I´m searching for a cause for Bishop Orris´ malediction (Antagonists, p. 50). He possesses as a lesser malediction the disability to distinguish evil from magic. I don´t want the cause to be divine or infernal. The other possibilities the book proposes are faeries and Hedge Wizards. Faeries are a possible cause for my saga - although I use quite a few of them already with other functions. In the case of Hedge Wizards I need a better perspective over the different traditions and like to have a hint which non-hermetic wizards are able to grant a flaw like that of Bishop Orris.
Grugach would be my initial thought, although any HW with some sort of "cursing" path would suffice. In glancing through the Hedge Magic Book, it looks like the Gruganch can "grant supernatural (magic) flaw", as part of their Cursing guidelines. (HM, pg. 68). It's a Lesser Malediction, so it looks like it would be...a base 5 effect.
However, depending on where your Saga is set, it might be difficult to have some Welsh giant-sorcerer wandering about. (Although the game mechanics are arbitrary - you could just as easily peel off the serial numbers and give the mechanics to some other group.)
EDIT - in looking through the Folk Witch writeup, it doesn't look like they can SPECIFICALLY curse their target with the Malediction in question - but that seems like an easy house-rule to put into play. In general, the Hedge Witch tradition is probably the easiest to shoehorn in, as it represents pretty much any "wise woman/witch" folk tradition in existence that you'd care to plop down into your saga.
EDIT II - none of the Holy Traditions could really get away with this kind of curse, at least not using the Holy Cursing game mechanics - but again, it's not an unreasonable curse to fit into that path. If you wanted to go that route, the Kabbalah tradition pretty much can use any of the Holy methods/powers, so picking up Cursing is within their bailiwick.
Well, my saga plays in the rhine tribunal. The gruagachan are a little bit too much nothern-oriented for my taste (even the alternate traditions. They are northerners, too). It would be good if the cause for the bishops malediction would lie in the rhine tribunal. Perhaps the story arc would work, too, if a hermetic mystery cult would be responsible for the malediction. Is there any mystery virtue that allows to grant flaws?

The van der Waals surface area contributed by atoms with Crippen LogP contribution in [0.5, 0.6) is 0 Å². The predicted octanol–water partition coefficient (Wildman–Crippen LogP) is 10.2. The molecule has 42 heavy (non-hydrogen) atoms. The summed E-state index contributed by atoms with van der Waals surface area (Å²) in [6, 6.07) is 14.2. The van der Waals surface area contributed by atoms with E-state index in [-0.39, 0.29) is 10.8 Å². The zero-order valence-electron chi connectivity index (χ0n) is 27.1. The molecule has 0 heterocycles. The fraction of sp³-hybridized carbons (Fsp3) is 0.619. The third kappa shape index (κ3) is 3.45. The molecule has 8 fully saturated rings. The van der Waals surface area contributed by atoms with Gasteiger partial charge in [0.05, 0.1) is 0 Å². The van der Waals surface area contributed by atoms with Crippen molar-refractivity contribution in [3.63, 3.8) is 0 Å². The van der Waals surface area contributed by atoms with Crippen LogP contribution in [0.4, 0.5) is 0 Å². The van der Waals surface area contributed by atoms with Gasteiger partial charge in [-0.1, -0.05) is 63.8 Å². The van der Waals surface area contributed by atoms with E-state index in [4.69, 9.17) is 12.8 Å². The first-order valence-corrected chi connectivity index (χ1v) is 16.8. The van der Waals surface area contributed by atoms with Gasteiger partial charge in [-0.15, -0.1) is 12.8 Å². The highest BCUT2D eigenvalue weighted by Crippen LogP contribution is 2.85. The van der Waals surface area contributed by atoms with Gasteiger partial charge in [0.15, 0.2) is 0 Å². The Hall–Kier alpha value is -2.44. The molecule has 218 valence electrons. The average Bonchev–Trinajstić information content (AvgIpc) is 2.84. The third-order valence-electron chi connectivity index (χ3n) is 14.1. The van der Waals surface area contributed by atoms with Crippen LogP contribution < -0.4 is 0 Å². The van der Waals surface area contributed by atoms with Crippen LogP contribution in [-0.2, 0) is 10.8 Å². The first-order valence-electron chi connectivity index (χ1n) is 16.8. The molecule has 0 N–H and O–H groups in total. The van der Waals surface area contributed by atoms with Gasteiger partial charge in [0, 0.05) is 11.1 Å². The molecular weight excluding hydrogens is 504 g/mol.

A Spirit Votary (RoP:M) - essentially a "priest" of some powerful magical entity - is granted a small suit of powers of his patron to use as his own. Since Granting Virtues / Flaws is a common power for magical entities (again, see RoP:M), it would work nicely.
In the Rhine, the Forests (particularly the more malicious ones like Pomerania) could do this. The sundering of the original Hercynian Forest of the Rhine was caused by some saint who "tamed" its magic by cutting down a tree; making (a representative of) that same Church unable to distinguish magic from evil would seem a fitting vengeance.
Some of the Pelasgian Sorcerors that whorship Titans can be Greek and could be used with Gruagrachan or Muspelli rules (the last includes Hex that can be used to make maledictions after all), I used the Gruagrach rules to the vasque sorcerer and soothsayers (sorgina and aztiak); only i suggets you check any primeval and curser wizards on your local myths.
Sounds like you can do that with Hex as well. Folk Witches should be able to pull that out, either with Hex or with Cursing.
hex, coupled with some bonuses from aura and appropriate targets and punishments (I would apply this all the time, since poetic justice should apply to all forms of magic, really) and Chtonic Magic can achieve quite impressive results.